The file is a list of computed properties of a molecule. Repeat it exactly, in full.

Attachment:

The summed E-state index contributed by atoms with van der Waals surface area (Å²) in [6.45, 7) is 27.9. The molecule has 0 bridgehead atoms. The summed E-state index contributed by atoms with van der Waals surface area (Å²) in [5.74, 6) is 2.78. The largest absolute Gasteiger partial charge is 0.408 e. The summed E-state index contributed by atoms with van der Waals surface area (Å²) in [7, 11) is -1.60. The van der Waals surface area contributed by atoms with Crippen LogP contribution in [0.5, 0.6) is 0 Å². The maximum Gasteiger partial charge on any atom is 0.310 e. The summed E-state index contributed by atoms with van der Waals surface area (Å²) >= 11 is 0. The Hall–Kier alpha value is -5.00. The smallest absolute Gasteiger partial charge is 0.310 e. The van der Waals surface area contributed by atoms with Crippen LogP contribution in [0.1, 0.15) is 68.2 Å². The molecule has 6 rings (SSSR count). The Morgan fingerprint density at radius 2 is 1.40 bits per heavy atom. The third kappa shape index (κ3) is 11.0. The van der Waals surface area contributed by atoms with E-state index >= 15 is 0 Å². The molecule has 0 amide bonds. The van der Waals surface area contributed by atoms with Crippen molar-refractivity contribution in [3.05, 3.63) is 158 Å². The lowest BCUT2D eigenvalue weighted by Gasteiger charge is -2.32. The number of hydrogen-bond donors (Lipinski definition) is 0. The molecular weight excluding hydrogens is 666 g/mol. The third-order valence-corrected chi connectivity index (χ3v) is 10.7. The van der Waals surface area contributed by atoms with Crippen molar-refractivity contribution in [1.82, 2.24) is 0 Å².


The summed E-state index contributed by atoms with van der Waals surface area (Å²) in [6.45, 7) is 27.9. The molecule has 0 bridgehead atoms. The summed E-state index contributed by atoms with van der Waals surface area (Å²) in [5.74, 6) is 2.78. The largest absolute Gasteiger partial charge is 0.408 e. The summed E-state index contributed by atoms with van der Waals surface area (Å²) in [7, 11) is -1.60. The van der Waals surface area contributed by atoms with Crippen LogP contribution in [0.5, 0.6) is 0 Å². The maximum Gasteiger partial charge on any atom is 0.310 e. The summed E-state index contributed by atoms with van der Waals surface area (Å²) >= 11 is 0. The Hall–Kier alpha value is -5.00. The smallest absolute Gasteiger partial charge is 0.310 e. The van der Waals surface area contributed by atoms with Crippen LogP contribution in [0.1, 0.15) is 68.2 Å². The molecule has 6 rings (SSSR count). The Morgan fingerprint density at radius 2 is 1.40 bits per heavy atom. The third kappa shape index (κ3) is 11.0. The van der Waals surface area contributed by atoms with E-state index >= 15 is 0 Å². The molecule has 0 amide bonds. The van der Waals surface area contributed by atoms with Crippen molar-refractivity contribution in [3.05, 3.63) is 158 Å². The lowest BCUT2D eigenvalue weighted by Gasteiger charge is -2.32. The number of hydrogen-bond donors (Lipinski definition) is 0. The molecular weight excluding hydrogens is 666 g/mol. The third-order valence-corrected chi connectivity index (χ3v) is 10.7. The van der Waals surface area contributed by atoms with Crippen molar-refractivity contribution in [1.82, 2.24) is 0 Å².